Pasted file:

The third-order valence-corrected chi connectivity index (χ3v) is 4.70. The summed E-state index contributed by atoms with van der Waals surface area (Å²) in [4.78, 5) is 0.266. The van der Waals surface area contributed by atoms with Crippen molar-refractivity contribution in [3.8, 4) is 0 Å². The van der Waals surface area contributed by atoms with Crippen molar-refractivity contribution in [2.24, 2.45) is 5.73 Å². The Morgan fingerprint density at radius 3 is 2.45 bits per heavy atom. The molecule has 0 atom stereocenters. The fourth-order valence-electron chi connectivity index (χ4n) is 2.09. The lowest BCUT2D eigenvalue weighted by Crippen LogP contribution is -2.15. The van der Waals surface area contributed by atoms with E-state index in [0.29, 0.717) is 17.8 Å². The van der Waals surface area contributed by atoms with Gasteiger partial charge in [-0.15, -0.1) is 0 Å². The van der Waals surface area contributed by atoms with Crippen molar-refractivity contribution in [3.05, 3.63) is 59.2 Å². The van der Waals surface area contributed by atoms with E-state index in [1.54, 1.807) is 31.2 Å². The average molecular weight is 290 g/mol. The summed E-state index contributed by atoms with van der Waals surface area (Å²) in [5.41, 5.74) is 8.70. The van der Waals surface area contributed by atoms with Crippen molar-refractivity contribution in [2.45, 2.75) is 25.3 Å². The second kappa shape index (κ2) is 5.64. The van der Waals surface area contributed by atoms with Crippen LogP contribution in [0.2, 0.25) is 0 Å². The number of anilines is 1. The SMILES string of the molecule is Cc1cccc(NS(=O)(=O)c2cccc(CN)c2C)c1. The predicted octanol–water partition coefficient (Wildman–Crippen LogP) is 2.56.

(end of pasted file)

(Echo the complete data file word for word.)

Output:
The third-order valence-corrected chi connectivity index (χ3v) is 4.70. The summed E-state index contributed by atoms with van der Waals surface area (Å²) in [4.78, 5) is 0.266. The van der Waals surface area contributed by atoms with Crippen molar-refractivity contribution in [3.8, 4) is 0 Å². The van der Waals surface area contributed by atoms with Crippen molar-refractivity contribution in [2.24, 2.45) is 5.73 Å². The Morgan fingerprint density at radius 3 is 2.45 bits per heavy atom. The molecule has 0 atom stereocenters. The fourth-order valence-electron chi connectivity index (χ4n) is 2.09. The lowest BCUT2D eigenvalue weighted by Crippen LogP contribution is -2.15. The van der Waals surface area contributed by atoms with E-state index in [0.29, 0.717) is 17.8 Å². The van der Waals surface area contributed by atoms with Gasteiger partial charge in [-0.15, -0.1) is 0 Å². The van der Waals surface area contributed by atoms with Crippen molar-refractivity contribution in [3.05, 3.63) is 59.2 Å². The van der Waals surface area contributed by atoms with E-state index in [1.54, 1.807) is 31.2 Å². The average molecular weight is 290 g/mol. The summed E-state index contributed by atoms with van der Waals surface area (Å²) in [5.41, 5.74) is 8.70. The van der Waals surface area contributed by atoms with Crippen molar-refractivity contribution in [2.45, 2.75) is 25.3 Å². The second kappa shape index (κ2) is 5.64. The van der Waals surface area contributed by atoms with Crippen LogP contribution in [0.2, 0.25) is 0 Å². The number of anilines is 1. The SMILES string of the molecule is Cc1cccc(NS(=O)(=O)c2cccc(CN)c2C)c1. The predicted octanol–water partition coefficient (Wildman–Crippen LogP) is 2.56.